After an interpreter has narrowed down a set list and memorized the lyrics, they need to establish whether they’ll be signing the words or ideas, or a mix. American Sign Language is its own language with its own grammar, syntax, and semantics that include visual elements like facial expressions and use of space to show meaning, emotions, and relationships. It is more ideas-based than an exact English translation. That’s possible to do in sign language, using finger spelling and other signs, but it’s not the same thing. Depending on the audience, an interpreter might stick to one, the other, or a combination. Gibbons and Sosebee reach out to the ticketholders who requested the service to ask what they prefer. “I like to know who their favorite bands are, who they’re most excited to see,” says Sosebee. “That gives me a bit of a focus, energy-wise.”

A fan like Boyland, who can hear the music pretty well with the help of a hearing aid, needs an interpretation that keeps up with the tempo of the song and fills in the words he misses. Somebody else might be hearing mostly bass and feeling vibrations through the ground or inflatable balls or balloons they’re holding. They might prefer an interpretation that captures the full emotional range and message of the song. For these fans, hitting the downbeat and presenting all the lyrics may be less important.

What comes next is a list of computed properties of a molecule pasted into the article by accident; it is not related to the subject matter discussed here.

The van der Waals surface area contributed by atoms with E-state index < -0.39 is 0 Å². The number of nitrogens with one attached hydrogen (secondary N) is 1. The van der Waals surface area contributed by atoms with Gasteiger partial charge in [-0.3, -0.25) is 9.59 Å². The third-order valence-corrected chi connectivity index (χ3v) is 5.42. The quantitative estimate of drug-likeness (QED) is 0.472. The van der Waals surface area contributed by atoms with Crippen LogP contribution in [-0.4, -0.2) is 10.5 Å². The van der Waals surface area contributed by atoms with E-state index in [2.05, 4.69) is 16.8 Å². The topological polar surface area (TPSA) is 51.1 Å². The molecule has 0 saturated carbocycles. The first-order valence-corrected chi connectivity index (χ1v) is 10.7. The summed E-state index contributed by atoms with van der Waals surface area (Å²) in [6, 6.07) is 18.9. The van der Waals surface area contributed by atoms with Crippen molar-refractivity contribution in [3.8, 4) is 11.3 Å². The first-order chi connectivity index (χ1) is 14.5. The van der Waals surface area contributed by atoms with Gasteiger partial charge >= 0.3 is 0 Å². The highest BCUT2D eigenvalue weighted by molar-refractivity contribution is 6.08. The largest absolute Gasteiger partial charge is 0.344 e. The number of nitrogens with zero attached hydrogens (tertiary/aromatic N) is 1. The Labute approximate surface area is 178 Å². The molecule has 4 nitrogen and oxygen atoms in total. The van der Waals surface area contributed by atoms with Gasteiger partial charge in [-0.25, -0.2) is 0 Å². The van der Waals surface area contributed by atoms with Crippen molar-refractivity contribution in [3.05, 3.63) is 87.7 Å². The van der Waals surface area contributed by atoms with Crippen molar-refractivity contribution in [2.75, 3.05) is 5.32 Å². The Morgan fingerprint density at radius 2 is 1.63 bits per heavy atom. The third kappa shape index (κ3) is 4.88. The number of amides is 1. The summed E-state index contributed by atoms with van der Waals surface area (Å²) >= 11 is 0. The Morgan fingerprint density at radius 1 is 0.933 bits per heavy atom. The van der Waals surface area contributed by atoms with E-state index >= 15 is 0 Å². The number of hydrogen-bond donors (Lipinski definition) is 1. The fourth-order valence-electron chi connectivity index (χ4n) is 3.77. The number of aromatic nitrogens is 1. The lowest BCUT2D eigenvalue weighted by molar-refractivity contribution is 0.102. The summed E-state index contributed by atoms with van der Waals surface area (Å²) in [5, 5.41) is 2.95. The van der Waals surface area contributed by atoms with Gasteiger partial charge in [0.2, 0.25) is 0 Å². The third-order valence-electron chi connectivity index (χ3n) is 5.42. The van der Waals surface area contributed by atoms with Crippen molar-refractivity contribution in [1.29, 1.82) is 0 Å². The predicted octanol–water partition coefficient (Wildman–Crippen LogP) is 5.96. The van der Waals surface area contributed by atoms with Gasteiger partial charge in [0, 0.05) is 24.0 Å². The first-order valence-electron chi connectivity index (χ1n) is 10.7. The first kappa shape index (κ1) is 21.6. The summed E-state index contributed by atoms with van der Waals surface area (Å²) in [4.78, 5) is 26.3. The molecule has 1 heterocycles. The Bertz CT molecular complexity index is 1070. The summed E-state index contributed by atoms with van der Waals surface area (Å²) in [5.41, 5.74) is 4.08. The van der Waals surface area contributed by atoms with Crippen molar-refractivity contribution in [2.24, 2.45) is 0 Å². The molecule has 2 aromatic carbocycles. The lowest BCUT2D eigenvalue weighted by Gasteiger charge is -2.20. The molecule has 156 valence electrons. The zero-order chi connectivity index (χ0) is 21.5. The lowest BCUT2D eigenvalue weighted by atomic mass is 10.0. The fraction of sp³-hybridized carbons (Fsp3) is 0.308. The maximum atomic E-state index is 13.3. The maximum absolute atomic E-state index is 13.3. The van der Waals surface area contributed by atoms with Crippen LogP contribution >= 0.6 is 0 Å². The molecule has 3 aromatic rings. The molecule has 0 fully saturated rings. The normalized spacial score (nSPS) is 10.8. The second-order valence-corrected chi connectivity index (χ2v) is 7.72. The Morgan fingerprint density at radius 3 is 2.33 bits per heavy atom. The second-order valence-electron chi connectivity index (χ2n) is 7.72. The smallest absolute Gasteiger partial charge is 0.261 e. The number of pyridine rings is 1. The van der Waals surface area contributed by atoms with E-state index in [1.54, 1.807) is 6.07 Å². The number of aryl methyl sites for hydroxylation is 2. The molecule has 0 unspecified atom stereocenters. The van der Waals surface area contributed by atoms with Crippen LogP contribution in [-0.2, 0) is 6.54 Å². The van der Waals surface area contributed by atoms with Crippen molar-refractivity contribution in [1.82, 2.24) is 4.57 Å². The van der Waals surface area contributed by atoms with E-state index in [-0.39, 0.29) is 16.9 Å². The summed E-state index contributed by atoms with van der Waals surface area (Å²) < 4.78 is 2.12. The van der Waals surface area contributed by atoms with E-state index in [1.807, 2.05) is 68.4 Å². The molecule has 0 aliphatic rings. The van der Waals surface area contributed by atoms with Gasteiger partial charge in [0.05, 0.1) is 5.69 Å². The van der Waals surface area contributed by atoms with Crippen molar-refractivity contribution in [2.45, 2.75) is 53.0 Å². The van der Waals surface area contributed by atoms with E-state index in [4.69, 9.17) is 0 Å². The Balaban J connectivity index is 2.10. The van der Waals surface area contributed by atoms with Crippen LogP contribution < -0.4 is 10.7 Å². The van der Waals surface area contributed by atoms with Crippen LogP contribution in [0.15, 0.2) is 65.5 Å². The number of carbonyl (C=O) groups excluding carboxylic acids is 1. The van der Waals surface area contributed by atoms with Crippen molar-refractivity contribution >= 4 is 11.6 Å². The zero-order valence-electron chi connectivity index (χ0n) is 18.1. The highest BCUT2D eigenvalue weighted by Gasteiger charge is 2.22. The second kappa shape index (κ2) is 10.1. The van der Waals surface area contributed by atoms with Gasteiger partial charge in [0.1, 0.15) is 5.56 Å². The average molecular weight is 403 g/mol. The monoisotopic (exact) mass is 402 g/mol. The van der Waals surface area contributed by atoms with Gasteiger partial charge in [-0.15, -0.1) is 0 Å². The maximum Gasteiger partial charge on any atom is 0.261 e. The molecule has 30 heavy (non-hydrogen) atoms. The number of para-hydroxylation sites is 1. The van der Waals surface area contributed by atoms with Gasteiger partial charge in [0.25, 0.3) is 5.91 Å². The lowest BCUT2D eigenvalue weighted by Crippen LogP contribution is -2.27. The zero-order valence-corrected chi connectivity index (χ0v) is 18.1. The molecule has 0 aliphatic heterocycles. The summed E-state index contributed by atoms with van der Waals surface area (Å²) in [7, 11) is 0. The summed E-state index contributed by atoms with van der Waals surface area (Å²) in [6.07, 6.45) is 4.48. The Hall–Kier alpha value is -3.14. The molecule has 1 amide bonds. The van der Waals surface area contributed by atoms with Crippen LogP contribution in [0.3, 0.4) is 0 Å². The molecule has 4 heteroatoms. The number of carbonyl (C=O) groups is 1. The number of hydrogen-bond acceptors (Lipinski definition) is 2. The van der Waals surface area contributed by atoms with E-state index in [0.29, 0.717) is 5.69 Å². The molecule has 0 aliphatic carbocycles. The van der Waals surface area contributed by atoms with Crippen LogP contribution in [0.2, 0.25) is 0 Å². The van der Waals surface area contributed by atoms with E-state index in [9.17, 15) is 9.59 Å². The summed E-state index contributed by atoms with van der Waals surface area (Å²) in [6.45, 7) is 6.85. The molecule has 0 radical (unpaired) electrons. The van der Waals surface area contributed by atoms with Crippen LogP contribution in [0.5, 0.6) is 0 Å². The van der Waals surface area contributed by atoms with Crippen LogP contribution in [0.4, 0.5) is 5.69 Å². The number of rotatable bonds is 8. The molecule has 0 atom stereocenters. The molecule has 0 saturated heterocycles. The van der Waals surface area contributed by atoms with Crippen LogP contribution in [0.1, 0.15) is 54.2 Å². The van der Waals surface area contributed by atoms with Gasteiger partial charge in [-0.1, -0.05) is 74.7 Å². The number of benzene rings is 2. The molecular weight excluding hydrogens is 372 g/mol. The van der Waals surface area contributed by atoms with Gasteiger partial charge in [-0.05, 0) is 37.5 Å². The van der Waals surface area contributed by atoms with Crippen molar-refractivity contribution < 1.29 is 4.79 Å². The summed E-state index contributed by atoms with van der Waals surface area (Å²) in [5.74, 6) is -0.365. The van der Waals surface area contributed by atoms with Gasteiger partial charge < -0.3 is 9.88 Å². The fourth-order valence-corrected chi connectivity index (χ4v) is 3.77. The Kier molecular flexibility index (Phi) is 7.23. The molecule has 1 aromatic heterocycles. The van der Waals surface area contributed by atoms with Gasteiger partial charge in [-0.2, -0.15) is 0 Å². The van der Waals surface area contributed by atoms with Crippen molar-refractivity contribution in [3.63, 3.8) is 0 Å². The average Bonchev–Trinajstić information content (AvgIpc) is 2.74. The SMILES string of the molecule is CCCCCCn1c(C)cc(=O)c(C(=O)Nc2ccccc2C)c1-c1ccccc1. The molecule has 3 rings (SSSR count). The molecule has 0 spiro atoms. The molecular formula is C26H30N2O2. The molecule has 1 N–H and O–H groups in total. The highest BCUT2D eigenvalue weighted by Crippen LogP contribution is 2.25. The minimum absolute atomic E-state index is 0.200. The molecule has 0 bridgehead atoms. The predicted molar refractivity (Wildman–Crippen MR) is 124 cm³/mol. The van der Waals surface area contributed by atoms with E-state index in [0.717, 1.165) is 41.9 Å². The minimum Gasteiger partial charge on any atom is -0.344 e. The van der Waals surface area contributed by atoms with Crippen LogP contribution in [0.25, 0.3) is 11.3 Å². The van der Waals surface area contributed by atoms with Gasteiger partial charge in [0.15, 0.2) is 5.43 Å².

Oftentimes a mix works best. Gibbons says if he interpreted the Rolling Stones’ “Satisfaction,” for example, he would be inclined to sign the exact words “I can’t get no” right on the beat so members can sing or sign along and feel the rhythm. During the verse, however, he’d be more likely to sign the idea of “When I’m driving in my car,” rather than capturing the words.

Some songs, however, aren’t that straightforward.

“Unfit for Human Consumption” by Carcass posed a major challenge for Sosebee, a seasoned metal fan. The song opens with these lines: “Seductive lymphandetitis / Delectable septic metritis / Tempting glanders jaundice / For human consumption unfit.” And the rest of the four and a half minutes is similarly multisyllabic and grotesque. Where most listeners could just headbang along to the death growling and fast-picked arpeggios without thinking too hard about the words, Sosebee had to draw more concrete conclusions about what they’re singing about. “I believe the intention of the band is to kind of gross you out,” she says. “It’s this mix of sexuality with medical terminology. It’s describing decaying body parts.”